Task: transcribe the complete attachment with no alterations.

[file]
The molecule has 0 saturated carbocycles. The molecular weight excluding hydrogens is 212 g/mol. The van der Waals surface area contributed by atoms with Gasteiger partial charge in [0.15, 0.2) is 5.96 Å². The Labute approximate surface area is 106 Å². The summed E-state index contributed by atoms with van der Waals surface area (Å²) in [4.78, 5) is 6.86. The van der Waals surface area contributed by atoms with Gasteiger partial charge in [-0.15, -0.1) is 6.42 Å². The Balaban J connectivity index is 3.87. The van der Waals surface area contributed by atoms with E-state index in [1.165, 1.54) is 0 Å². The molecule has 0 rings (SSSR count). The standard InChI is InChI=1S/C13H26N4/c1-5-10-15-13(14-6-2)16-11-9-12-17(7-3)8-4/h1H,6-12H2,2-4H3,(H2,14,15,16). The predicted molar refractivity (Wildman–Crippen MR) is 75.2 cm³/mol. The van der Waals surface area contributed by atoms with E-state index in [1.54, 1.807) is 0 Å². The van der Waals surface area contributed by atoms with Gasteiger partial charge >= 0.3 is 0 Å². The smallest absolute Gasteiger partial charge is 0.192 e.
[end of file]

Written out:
The molecule has 0 saturated carbocycles. The molecular weight excluding hydrogens is 212 g/mol. The van der Waals surface area contributed by atoms with Gasteiger partial charge in [0.15, 0.2) is 5.96 Å². The Labute approximate surface area is 106 Å². The summed E-state index contributed by atoms with van der Waals surface area (Å²) in [4.78, 5) is 6.86. The van der Waals surface area contributed by atoms with Gasteiger partial charge in [-0.15, -0.1) is 6.42 Å². The Balaban J connectivity index is 3.87. The van der Waals surface area contributed by atoms with E-state index in [1.165, 1.54) is 0 Å². The molecule has 0 rings (SSSR count). The standard InChI is InChI=1S/C13H26N4/c1-5-10-15-13(14-6-2)16-11-9-12-17(7-3)8-4/h1H,6-12H2,2-4H3,(H2,14,15,16). The predicted molar refractivity (Wildman–Crippen MR) is 75.2 cm³/mol. The van der Waals surface area contributed by atoms with E-state index in [1.54, 1.807) is 0 Å². The van der Waals surface area contributed by atoms with Gasteiger partial charge >= 0.3 is 0 Å². The smallest absolute Gasteiger partial charge is 0.192 e.